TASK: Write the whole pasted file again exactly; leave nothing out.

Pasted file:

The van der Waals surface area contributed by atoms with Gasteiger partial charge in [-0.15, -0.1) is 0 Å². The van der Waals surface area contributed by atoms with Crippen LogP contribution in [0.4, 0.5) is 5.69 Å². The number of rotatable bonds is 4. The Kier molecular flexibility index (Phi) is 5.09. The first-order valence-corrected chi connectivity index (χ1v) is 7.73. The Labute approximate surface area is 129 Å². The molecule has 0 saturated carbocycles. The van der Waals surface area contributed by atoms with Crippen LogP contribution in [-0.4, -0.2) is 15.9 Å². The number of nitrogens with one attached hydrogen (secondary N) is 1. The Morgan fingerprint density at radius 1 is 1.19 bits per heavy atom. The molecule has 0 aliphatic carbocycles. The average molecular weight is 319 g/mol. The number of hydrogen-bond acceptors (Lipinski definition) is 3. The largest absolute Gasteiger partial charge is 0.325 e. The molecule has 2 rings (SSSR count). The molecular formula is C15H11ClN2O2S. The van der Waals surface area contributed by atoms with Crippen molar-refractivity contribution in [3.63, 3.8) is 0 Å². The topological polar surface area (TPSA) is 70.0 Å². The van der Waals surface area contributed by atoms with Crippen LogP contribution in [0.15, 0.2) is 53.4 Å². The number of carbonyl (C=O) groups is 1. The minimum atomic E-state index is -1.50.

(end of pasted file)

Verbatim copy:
The van der Waals surface area contributed by atoms with Gasteiger partial charge in [-0.15, -0.1) is 0 Å². The van der Waals surface area contributed by atoms with Crippen LogP contribution in [0.4, 0.5) is 5.69 Å². The number of rotatable bonds is 4. The Kier molecular flexibility index (Phi) is 5.09. The first-order valence-corrected chi connectivity index (χ1v) is 7.73. The Labute approximate surface area is 129 Å². The molecule has 0 saturated carbocycles. The van der Waals surface area contributed by atoms with Crippen LogP contribution in [-0.4, -0.2) is 15.9 Å². The number of nitrogens with one attached hydrogen (secondary N) is 1. The Morgan fingerprint density at radius 1 is 1.19 bits per heavy atom. The molecule has 0 aliphatic carbocycles. The average molecular weight is 319 g/mol. The number of hydrogen-bond acceptors (Lipinski definition) is 3. The largest absolute Gasteiger partial charge is 0.325 e. The molecule has 2 rings (SSSR count). The molecular formula is C15H11ClN2O2S. The van der Waals surface area contributed by atoms with Crippen molar-refractivity contribution in [3.63, 3.8) is 0 Å². The topological polar surface area (TPSA) is 70.0 Å². The van der Waals surface area contributed by atoms with Crippen LogP contribution in [0.15, 0.2) is 53.4 Å². The number of carbonyl (C=O) groups is 1. The minimum atomic E-state index is -1.50.